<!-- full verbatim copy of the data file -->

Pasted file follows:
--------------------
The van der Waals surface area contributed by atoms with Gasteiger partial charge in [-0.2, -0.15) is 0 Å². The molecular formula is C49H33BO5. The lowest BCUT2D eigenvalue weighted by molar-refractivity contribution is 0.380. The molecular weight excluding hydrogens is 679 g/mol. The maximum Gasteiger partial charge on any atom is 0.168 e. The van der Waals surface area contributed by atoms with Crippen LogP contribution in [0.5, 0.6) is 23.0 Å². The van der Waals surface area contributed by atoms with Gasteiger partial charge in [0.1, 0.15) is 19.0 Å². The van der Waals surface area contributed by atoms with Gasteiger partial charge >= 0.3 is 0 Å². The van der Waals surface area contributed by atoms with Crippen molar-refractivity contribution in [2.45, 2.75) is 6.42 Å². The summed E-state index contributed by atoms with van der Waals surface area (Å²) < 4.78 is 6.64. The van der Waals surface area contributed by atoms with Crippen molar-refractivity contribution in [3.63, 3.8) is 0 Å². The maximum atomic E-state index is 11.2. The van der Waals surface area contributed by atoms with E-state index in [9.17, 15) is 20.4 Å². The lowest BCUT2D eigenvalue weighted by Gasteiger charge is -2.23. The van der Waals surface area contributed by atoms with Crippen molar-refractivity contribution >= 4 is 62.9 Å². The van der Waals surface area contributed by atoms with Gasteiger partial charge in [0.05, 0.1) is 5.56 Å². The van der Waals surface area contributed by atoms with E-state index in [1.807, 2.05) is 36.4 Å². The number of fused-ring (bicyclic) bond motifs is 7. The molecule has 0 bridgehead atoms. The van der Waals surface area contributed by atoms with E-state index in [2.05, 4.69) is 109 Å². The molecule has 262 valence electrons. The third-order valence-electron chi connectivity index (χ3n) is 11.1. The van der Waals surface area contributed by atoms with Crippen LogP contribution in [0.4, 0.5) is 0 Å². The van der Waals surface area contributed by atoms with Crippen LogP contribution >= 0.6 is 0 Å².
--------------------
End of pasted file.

The van der Waals surface area contributed by atoms with Gasteiger partial charge in [-0.2, -0.15) is 0 Å². The molecular formula is C49H33BO5. The lowest BCUT2D eigenvalue weighted by molar-refractivity contribution is 0.380. The molecular weight excluding hydrogens is 679 g/mol. The maximum Gasteiger partial charge on any atom is 0.168 e. The van der Waals surface area contributed by atoms with Crippen LogP contribution in [0.5, 0.6) is 23.0 Å². The van der Waals surface area contributed by atoms with Gasteiger partial charge in [0.1, 0.15) is 19.0 Å². The van der Waals surface area contributed by atoms with Gasteiger partial charge >= 0.3 is 0 Å². The van der Waals surface area contributed by atoms with Crippen molar-refractivity contribution in [2.45, 2.75) is 6.42 Å². The summed E-state index contributed by atoms with van der Waals surface area (Å²) < 4.78 is 6.64. The van der Waals surface area contributed by atoms with Crippen molar-refractivity contribution in [3.63, 3.8) is 0 Å². The maximum atomic E-state index is 11.2. The van der Waals surface area contributed by atoms with E-state index in [9.17, 15) is 20.4 Å². The lowest BCUT2D eigenvalue weighted by Gasteiger charge is -2.23. The van der Waals surface area contributed by atoms with Crippen molar-refractivity contribution >= 4 is 62.9 Å². The van der Waals surface area contributed by atoms with Gasteiger partial charge in [0.05, 0.1) is 5.56 Å². The van der Waals surface area contributed by atoms with E-state index in [1.807, 2.05) is 36.4 Å². The number of fused-ring (bicyclic) bond motifs is 7. The molecule has 0 bridgehead atoms. The van der Waals surface area contributed by atoms with E-state index in [2.05, 4.69) is 109 Å². The molecule has 262 valence electrons. The third-order valence-electron chi connectivity index (χ3n) is 11.1. The van der Waals surface area contributed by atoms with Crippen LogP contribution in [0.4, 0.5) is 0 Å². The van der Waals surface area contributed by atoms with Crippen LogP contribution >= 0.6 is 0 Å².